Google's Project Wing is testing food delivery drones in Australia
Project Wing, one of Google parent company Alphabet’s outlandish drone-based side businesses, has been testing food deliveries in rural Australia.
The company, which has been testing its drones for several years, first completed a drone delivery test in 2016, but is now running a more detailed trial of food delivery to the gardens of those living in remote parts of Australia.
“Our testers — alpaca farmers, math professors, equestrians, and artists (not to mention a few curious kangaroos) — have been helping us fine-tune how our drones move goods from where they’re located to where they’re needed,” Project Wing said in a blog post on the subject.
The company has now also announced it has partnered with two Australian merchants – a Mexican food chain and a pharmacy – to fulfil orders from those test customers in remote parts the Australian Capital Territory (ACT) and New South Wales.
“Residents near our testing area on the outskirts of the ACT live an idyllic country lifestyle on 10-acre blocks of rolling land spotted with gum trees and horses,” Project Wing’s James Ryan Burgess said.
“But they face a 40-minute round trip in the car for almost anything, whether it’s a carton of milk, veggies for dinner, or a cup of coffee. Our testers, including young families, busy professionals and retirees, had many suggestions for how our technology could address this fundamental inconvenience. They wanted fresh meals delivered at dinner time.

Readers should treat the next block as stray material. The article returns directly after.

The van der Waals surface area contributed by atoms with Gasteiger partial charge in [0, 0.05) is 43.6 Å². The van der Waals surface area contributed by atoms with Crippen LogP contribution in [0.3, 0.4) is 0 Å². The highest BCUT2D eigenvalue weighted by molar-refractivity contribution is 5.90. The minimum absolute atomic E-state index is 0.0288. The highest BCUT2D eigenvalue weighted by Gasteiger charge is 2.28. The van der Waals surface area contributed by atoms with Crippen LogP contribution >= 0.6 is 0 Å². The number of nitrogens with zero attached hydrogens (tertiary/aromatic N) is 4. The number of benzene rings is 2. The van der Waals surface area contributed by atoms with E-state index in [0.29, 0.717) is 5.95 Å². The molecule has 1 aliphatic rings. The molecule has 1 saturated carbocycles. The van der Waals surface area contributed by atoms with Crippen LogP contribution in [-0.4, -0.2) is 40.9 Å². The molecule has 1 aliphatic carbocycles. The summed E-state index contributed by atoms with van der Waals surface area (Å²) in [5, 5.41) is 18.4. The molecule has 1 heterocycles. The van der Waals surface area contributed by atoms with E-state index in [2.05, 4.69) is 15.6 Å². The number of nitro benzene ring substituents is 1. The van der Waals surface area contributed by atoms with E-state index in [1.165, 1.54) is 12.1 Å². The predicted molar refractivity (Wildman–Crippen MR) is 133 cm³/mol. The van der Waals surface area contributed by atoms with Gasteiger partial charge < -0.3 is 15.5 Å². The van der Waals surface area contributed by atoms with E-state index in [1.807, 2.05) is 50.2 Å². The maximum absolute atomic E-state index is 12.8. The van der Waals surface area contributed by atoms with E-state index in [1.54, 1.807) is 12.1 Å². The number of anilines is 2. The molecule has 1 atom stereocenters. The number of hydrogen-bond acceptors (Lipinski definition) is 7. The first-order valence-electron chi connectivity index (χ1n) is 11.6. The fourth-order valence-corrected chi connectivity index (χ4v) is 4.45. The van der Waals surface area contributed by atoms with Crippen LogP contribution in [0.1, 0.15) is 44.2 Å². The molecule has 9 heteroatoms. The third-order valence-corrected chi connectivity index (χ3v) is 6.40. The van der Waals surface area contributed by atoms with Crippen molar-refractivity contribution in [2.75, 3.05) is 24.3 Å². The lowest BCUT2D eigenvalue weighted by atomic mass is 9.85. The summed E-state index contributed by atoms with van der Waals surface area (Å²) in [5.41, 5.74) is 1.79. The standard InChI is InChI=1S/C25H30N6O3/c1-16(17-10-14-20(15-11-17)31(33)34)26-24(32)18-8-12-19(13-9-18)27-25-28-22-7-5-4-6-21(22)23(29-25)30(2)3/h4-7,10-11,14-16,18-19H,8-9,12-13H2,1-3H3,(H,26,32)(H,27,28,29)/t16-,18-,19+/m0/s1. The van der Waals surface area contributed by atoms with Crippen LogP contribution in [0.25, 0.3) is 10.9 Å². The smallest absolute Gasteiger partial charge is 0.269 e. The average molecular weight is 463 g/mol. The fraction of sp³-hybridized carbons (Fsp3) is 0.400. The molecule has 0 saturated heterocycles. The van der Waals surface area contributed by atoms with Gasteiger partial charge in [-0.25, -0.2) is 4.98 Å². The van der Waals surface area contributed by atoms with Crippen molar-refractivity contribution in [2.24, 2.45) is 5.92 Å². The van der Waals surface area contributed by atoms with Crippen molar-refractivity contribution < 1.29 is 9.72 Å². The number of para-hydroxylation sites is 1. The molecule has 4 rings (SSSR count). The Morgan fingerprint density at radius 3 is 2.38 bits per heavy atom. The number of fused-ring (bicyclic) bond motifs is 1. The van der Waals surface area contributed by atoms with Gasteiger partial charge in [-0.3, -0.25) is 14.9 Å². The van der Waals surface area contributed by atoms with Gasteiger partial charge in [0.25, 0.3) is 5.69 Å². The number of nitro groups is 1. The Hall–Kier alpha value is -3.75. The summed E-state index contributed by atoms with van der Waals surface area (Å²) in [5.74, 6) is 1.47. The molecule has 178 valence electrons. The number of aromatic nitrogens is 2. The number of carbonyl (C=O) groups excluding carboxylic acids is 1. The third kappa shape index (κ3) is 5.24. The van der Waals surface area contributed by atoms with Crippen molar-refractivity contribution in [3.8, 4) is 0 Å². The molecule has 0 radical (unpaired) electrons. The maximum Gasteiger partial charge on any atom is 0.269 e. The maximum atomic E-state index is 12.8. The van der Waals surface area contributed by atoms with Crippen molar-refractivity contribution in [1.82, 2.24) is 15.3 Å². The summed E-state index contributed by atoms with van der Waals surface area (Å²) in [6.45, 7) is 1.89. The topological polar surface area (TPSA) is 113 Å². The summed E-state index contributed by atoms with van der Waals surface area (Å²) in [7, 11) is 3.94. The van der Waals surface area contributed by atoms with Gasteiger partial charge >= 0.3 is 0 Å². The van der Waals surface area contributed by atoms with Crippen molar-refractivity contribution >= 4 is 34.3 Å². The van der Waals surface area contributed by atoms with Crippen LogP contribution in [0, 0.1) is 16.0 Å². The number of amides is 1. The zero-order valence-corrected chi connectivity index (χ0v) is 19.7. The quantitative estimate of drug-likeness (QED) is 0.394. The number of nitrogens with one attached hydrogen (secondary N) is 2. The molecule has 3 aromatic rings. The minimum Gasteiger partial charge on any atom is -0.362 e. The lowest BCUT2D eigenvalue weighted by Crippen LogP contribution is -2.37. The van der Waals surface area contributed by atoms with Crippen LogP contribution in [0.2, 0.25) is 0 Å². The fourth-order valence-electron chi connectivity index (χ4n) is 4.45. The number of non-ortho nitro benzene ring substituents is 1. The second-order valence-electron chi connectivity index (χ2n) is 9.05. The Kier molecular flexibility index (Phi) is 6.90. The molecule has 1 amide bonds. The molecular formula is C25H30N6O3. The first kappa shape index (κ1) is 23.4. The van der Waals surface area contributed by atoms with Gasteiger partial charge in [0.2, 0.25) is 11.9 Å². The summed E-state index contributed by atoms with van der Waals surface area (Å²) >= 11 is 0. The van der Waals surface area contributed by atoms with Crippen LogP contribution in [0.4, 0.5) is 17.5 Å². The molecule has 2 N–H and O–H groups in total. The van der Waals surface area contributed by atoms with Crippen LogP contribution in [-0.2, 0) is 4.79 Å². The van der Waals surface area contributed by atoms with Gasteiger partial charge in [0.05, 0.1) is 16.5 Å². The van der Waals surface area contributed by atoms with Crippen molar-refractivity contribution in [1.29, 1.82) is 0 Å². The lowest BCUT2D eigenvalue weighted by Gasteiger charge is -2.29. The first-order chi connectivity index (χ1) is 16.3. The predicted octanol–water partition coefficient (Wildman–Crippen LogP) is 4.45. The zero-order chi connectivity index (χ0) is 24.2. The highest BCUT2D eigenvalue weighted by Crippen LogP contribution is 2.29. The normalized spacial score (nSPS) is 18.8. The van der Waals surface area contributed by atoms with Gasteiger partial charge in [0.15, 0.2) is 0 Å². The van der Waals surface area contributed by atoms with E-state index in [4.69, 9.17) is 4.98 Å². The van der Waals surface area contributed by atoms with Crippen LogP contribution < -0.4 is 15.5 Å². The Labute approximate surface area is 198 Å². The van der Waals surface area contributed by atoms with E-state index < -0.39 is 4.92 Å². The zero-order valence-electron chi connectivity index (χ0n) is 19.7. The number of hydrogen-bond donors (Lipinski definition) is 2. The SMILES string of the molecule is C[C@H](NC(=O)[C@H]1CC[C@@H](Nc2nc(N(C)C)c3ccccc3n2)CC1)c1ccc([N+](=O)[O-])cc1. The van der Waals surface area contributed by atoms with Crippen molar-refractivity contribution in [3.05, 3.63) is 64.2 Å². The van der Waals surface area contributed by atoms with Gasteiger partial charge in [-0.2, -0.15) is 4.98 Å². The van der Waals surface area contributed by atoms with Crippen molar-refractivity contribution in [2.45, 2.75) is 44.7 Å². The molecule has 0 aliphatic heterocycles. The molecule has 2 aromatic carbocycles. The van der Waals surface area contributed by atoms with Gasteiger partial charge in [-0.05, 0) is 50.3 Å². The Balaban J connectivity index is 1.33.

“Some who run small businesses at home wanted to be able to send customer orders from their doorstep. A few with farms wanted supplies to arrive at their paddocks, or spare parts delivered to the ailing vehicle on their property. Almost all said that they’d value having medicine delivered to their door, especially when they’re unwell.”
Drone delivery is already being trialled in the UK by Amazon, who are using one of their fulfilment centres in Cambridgeshire to trial small package delivery to customers nearby.
Project Wing says it hopes its own tests in Australia can help to it “learn even more about building a delivery network ready to fly in the open skies”.